Lama Library Goes to Seed

By Cody Ng, Kapiʻo Staff Writer /

For students at Kapiʻolani Community College, Lama Library is the No. 1 on-campus resource for books, magazines, DVDs and other valuable resources.

Thanks to the efforts of some innovative librarians, it is now also the go-to place for home gardeners to pick up a wide variety of fruit, vegetable, bean and flowering plant seeds.

Share Seeds Flyer

Share Seeds Flyer

The KCC Share Seeds stand was unveiled last October on the ground floor of Lama Library, between the printers and the large TV. Available during regular library hours, the stand allows KCC students, faculty and staff to donate seeds from their garden and take seeds for their own use.

Share Seeds Stand

Share seeds stand, Lama Library

“We hope that this stand will promote discussions of where our food really comes from, seed-to-seed cycle, food sovereignty and sustainability,” said.

Joy Oehlers

Information literacy librarian Joy Oehlers

The Share Seeds stand was first proposed by librarian Jessica Lum, who had seen seed stands at the Manoa Public Library, Fresh Café, KCC Farmers Market and other places and thought something similar could be established for KCC. Lum’s idea blossomed into a collaborative project that drew from resources across the University of Hawaii system.

Learning resources librarian Joyce Tokuda contacted Gaye Chan, professor and chair of art and art history at the University of Hawaiʻi at Manoa and co-founder of the Eating in Public program (, which promotes the sharing on non-genetically modified seeds. Through Chan, Tokuda was able to secure one of the programs seed stands, which are handcrafted out of recycled wood.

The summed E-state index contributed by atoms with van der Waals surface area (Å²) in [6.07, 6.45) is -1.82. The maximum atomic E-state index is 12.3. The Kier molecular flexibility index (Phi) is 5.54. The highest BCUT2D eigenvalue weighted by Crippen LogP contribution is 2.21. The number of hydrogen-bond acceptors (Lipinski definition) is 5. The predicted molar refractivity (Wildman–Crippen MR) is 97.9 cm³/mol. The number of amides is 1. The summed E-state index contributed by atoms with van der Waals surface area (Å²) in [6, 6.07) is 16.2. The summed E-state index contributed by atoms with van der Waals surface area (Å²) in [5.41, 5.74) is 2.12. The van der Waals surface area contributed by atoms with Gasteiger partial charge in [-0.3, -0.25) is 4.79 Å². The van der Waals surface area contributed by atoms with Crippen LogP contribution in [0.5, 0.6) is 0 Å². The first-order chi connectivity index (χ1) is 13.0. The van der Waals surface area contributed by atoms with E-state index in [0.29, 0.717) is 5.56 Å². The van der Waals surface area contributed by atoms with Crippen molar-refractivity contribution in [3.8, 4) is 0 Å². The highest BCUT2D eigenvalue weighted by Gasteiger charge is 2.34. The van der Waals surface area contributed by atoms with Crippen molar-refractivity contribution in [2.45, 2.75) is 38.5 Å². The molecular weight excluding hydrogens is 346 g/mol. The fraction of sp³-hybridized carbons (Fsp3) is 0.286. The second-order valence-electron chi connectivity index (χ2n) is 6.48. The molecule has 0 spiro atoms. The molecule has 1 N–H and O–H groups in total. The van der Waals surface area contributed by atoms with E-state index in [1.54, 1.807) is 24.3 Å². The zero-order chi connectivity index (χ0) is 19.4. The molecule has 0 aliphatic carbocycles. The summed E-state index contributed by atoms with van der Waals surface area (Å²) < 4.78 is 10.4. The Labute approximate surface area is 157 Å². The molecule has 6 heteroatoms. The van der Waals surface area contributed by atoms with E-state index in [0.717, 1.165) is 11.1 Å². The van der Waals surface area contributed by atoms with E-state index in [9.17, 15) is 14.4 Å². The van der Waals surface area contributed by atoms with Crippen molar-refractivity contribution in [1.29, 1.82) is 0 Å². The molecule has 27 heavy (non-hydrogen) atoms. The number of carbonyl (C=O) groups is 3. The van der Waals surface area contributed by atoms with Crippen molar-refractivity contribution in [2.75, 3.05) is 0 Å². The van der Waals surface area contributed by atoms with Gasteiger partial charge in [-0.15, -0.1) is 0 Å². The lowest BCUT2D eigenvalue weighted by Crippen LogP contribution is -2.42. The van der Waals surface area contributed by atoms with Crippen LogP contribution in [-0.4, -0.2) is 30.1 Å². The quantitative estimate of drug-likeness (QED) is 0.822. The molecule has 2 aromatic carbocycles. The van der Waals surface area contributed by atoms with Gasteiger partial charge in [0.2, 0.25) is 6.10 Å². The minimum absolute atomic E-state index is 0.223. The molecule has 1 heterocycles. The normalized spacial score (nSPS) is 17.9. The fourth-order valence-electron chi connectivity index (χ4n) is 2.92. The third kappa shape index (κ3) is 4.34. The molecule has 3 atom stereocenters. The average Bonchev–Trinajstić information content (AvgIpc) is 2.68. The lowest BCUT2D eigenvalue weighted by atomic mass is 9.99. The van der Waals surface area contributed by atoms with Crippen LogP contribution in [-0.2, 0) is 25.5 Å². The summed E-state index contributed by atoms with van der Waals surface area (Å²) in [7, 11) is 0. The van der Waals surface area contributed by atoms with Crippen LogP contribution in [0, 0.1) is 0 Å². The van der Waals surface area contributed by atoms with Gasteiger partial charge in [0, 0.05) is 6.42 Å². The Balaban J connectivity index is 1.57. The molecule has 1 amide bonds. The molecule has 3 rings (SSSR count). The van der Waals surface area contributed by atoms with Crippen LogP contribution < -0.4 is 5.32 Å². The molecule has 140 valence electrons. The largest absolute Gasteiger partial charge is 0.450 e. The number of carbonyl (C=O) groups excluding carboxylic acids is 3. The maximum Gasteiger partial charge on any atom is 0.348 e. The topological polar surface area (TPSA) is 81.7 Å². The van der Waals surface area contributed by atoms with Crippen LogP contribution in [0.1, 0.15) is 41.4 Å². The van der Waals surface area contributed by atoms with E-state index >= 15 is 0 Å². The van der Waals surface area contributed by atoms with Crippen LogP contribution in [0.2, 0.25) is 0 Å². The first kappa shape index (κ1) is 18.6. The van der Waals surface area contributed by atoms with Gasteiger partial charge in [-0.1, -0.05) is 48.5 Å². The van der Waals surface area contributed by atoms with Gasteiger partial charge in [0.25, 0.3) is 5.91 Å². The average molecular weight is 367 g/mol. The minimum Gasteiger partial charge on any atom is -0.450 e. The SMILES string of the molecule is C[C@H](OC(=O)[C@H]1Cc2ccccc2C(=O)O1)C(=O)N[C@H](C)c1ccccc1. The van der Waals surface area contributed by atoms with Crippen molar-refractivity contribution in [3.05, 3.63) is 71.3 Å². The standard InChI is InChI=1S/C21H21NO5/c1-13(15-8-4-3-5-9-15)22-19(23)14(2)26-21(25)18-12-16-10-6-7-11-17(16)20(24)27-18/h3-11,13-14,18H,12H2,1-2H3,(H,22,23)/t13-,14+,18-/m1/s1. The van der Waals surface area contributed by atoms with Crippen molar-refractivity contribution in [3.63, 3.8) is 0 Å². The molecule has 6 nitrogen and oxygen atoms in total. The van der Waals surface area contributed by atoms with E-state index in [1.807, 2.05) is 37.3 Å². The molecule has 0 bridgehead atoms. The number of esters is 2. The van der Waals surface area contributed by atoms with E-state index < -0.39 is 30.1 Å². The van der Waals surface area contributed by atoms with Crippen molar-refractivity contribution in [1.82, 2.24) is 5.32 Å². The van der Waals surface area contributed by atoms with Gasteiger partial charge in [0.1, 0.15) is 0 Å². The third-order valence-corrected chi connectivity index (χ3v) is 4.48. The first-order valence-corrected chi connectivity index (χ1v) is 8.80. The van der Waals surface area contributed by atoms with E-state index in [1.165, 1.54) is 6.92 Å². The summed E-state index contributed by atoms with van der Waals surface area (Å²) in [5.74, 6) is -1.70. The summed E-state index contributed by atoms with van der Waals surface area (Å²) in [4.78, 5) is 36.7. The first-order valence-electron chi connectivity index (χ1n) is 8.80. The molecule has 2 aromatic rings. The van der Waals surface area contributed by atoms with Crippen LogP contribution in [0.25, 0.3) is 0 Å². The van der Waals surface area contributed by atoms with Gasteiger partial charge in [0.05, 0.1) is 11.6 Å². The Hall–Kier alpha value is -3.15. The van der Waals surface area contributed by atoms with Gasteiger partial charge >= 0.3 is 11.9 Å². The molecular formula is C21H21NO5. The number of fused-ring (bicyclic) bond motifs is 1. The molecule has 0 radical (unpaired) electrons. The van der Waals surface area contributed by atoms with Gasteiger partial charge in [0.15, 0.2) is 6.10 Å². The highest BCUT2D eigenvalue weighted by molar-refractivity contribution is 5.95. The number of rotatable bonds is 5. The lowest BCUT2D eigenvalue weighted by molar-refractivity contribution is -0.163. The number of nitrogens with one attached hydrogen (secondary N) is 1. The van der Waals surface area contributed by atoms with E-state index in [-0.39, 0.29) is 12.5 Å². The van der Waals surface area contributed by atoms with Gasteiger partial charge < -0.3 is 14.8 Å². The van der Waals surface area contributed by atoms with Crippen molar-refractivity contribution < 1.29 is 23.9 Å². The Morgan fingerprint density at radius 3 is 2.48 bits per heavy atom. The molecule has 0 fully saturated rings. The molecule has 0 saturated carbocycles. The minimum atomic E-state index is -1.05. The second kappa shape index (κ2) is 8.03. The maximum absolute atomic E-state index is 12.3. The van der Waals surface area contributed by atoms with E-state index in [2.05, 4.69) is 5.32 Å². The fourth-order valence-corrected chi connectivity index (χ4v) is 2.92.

Next, Oehlers reached out to Desmond Ogata of the UH College of Tropical Agriculture & Human Resources Seed Lab and secured a donation of non-GMO corn, papaya, tomato, spring onion, eggplant and other vegetable seeds worth and estimated $100.

Finally, four students from an English class taught by Porsha Dela Fuente took on the task of making seed envelopes from discarded magazines as part of a service-learning project.

Oehlers said the library hopes to eventually partner with the Campus Sustainability Club and the stewards of the mala (garden) located behind the Manele building to keep the program going. Ongoing contributions from the KCC community at large will also be important, she said.

“To sustain this project, we would need our students, staff and faculty to deposit seeds from their gardens into our little envelopes, mark their origins and, if they can, provide planting tips,” Oehlers said.

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